14 June 2011

Poultry Update

A couple of you asked for chicken updates and as I am always one to give the people what they want, here I am updating you.

Let's just start with this shall we?

Do you know what that sound was my friends? Well I will tell you.

I'm not entirely sure.

I mean. Yes. It was a crowing sound. But was it a crowing sound coming from a rooster, or a crowing sound coming from a dominant hen pretending to be a rooster? Because that happens you know? I didn't know, in case you were wondering. But now I do. And don't know. Whether this is a rooster or a hen. I mean really, who can know these things?

Yes I know that there are people who can know these things but I am not one of them.

Anyway, the future of this rooster-hen is undetermined. If she is in fact a he, then he will have to be relocated. If she is still a she and she continues on with that blasted crowing then she will have to be relocated. Until we know for sure, I am taking solace in the fact that all of our neighbors are elderly and can barely hear me when I'm talking straight to them. Perhaps they cannot hear our rooster-hen crowing at 5:00 AM?

Also, I take it back. I do know what that sound was. It was the sound of betrayal.

Also also, the rooster-hen's name is Lily. Or Lyle.

Okay. On with the updates:


This is Winnie the Wyandotte. Remember how we almost lost Winnie? She is now my favorite chicken because I think she is gorgeous. Unfortunately I think she is one of the hardest ones to catch. Also you can see in the background how the chickens frequently knock over their food thingie. It is annoying.


This is Archie the Ameraucana. Z-cakes was in charge of naming most of the chickens and she was dead set on having a Tulip and an Archie (my mom dog-sits a couple of dogs named Tulip and Archie) which is why this little hen was given a boy's name. Amazingly, this did not make her dominant over the rest of the flock and allow her to develop masculine traits the way her fellow Ameraucana rooster-hen did. Archie went through a very ugly phase, but I think she's quite pretty now, if not a bit of a camera hog.

For some reason I do not have a picture of Tulip the Rhode Island Red. Perhaps the fact that she is on the bottom of the pecking order makes her a bit camera shy? Tulip is in the running for favorite chick because she is by far the easiest to catch and I anticipate her being very pretty when she gets a bit older. I've never pretended not to be fickle when it comes to this little brood.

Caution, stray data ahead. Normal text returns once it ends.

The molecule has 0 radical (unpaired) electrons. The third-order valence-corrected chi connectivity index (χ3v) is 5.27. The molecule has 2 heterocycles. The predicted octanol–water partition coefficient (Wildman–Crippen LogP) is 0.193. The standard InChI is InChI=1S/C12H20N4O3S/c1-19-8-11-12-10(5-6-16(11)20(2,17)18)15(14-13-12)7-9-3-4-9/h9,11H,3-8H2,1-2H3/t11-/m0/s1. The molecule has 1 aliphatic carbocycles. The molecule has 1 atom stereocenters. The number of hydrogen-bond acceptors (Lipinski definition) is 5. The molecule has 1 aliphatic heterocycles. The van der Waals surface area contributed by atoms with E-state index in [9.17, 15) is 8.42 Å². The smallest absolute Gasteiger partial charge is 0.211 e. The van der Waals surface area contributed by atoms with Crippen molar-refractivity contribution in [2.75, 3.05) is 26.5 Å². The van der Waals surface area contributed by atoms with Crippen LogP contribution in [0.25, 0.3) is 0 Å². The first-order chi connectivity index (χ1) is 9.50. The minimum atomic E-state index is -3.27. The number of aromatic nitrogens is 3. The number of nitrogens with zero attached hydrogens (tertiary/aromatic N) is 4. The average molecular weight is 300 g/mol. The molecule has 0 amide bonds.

And there you have it. Poultry: Updated. I'm happy to answer any questions you have in the comments, although I still really don't know what I'm doing. I mean...I have a hen that crows for crap's sake.

P.S. Here are a couple more pics of me and Z-cakes with our chickies. Thanks At Home!



Hil said...

Oh poor Lily, or Lyle. So mixed up in a mixed up world. I hope he/she finds her identity soon. You could always change his/her name to Pat.

Did I tell you my parents just got chickens? It's true. They are a lot bit in love with the whole thing. I showed them your coop and they drooled.

Your pictures are so stinking cute on the At Home article. You definitely rock the bangs much better than I do. Props (do people still say that...?).

Katie {My Paisley Apron} said...

What a funny post! If your neighbors are elderly, then they're probably already up for the day at 5am anyway...

paws said...

Oh, I needed that laugh! Thanks. :)

Tracy said...

I have a family that got chicks at just about the same time as you. One of the chicks turned out to be a rooster and you can already tell he's a he....so maybe yours is really a hen.

Hannah said...

That is hilarious! Regardless of gender, the chicken is cute.

Loved the update.

Sarah Stamps said...

Your pictures are awesome in that article. Congratulations on your new found fame!

michelle said...

The photos from that article are priceless!

Eva loved the video and photos. It sounds like things are not looking good for Lily/Lyle.

jt said...

Love the update. I think they are lovely, and I am sad for your rooster-hen's fate, but understand it's necessity.

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